Justin Morris: How to Navigate the Journalism Industry at a Young Age

Justin Morris, who graduated from Seton Hall University, has written for numerous outlets including SBNation’s Blogging the Boys and BrightSideSun, FanSided’s HoopsHabit, Our Daily Bread, Blacque Magazine and currently covers high school sports for NJ.com.

Jorie Mickens: What was the moment or when was the moment you knew you wanted to become a journalist?

Justin Morris: I would say high school. I’ve always had a passion for writing, but it really depended on what they allowed us to write about. If it was for a gigantic novel, you already know that’s tedious stuff. But I was in a sports broadcasting class my senior year of high school, and that was dope. It was essentially the same thing as WSOU, just announcing games at a high school level. That was my first introduction to the industry. I also remember that my high school had a dude who played professional football in Germany and my teacher was asking who in the class wanted to interview him and I took it. He actually had a tryout for the Denver Broncos, his name is John Tidwell. I got an interview with him on the phone and wrote the story and it ended up being pretty good because my teacher got back to me and was saying how I needed to be working for the school’s newspaper. He basically recruited me like a high school athlete. But just figuring out that I can have a substantial income, feed myself and feed my family and still enjoy myself and my life doing something I love, I told myself I was going to put everything into this because that’s what I wanted to do.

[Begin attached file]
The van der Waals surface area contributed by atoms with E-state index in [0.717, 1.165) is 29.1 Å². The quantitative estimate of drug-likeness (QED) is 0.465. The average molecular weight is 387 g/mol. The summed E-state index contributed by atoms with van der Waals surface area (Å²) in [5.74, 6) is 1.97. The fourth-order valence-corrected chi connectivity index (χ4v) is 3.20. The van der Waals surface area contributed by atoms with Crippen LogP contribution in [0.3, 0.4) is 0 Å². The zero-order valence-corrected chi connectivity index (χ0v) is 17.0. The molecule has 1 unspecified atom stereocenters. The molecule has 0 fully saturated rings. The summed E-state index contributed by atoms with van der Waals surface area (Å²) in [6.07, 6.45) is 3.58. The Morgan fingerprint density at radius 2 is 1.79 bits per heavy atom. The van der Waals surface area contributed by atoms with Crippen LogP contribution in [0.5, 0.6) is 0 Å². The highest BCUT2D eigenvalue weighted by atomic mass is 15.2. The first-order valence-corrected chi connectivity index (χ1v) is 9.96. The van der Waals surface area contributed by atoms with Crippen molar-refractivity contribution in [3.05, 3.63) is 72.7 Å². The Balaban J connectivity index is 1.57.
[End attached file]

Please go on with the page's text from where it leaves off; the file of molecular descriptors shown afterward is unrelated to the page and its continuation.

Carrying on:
Mickens: You mentioned that you like sports journalism, is that what you prefer over all other forms of journalism?

Morris: I would say yes. I prefer sports journalism because I’m always paying attention to it. I probably wouldn’t be paying attention as much if I wasn’t working in the industry, but I remember getting up and watching old NBA highlights on ESPN classics before they took it off. I watched NBATV and every day after school I’d watch “Around the Horn” and “Pardon the Interruption.” So sports is what I prefer, but I’ve gotten the chance to branch out and do other things. I’m going to stay far away from politics, I don’t want to mess up my morale or mental or anything like that. But I’ve been able to do some spiritual writing that I believe can help people. I’m not going to push any type of religion on anybody, but I have a viewpoint and being able to express that in my words is really cool. I can focus primarily on sports journalism while at the same time be able to branch out and talk about other stuff. Sports journalists have a lot they can bring to the table.

Mickens: Do you think it is important for journalists to be multi-faceted?

Morris: It definitely helps. Even within sports, I’ve traveled down a lot of avenues and a lot of people have told me that doing a lot will stick out more than doing just one thing. By branching yourself out whether it be television, radio, podcasting, writing, those are all things that will help you get your foot in the door and make you stand out among everyone else. But you have to find your niche, find what you’re good at and what you like to do and then go from there. But I would definitely say try not to be one-dimensional.

Mickens: You worked at WSOU, The Setonian and Pirate TV, if you had to pick a favorite, do you have one?

Morris: Who’s going to hear this interview? Hahaha! But I’d probably have to say WSOU because the community and the familial bond that exists there. I think they do a really good job of keeping people ingratiated. Before COVID-19, people would go to the station just to hang out all the time. Pirate TV was cool, but a lot of those people worked at WSOU as well. But I would say WSOU because of the family-type vibes that they try and keep and at the end of the day, the people that I met there are going to be a part of my life for the remainder of my life.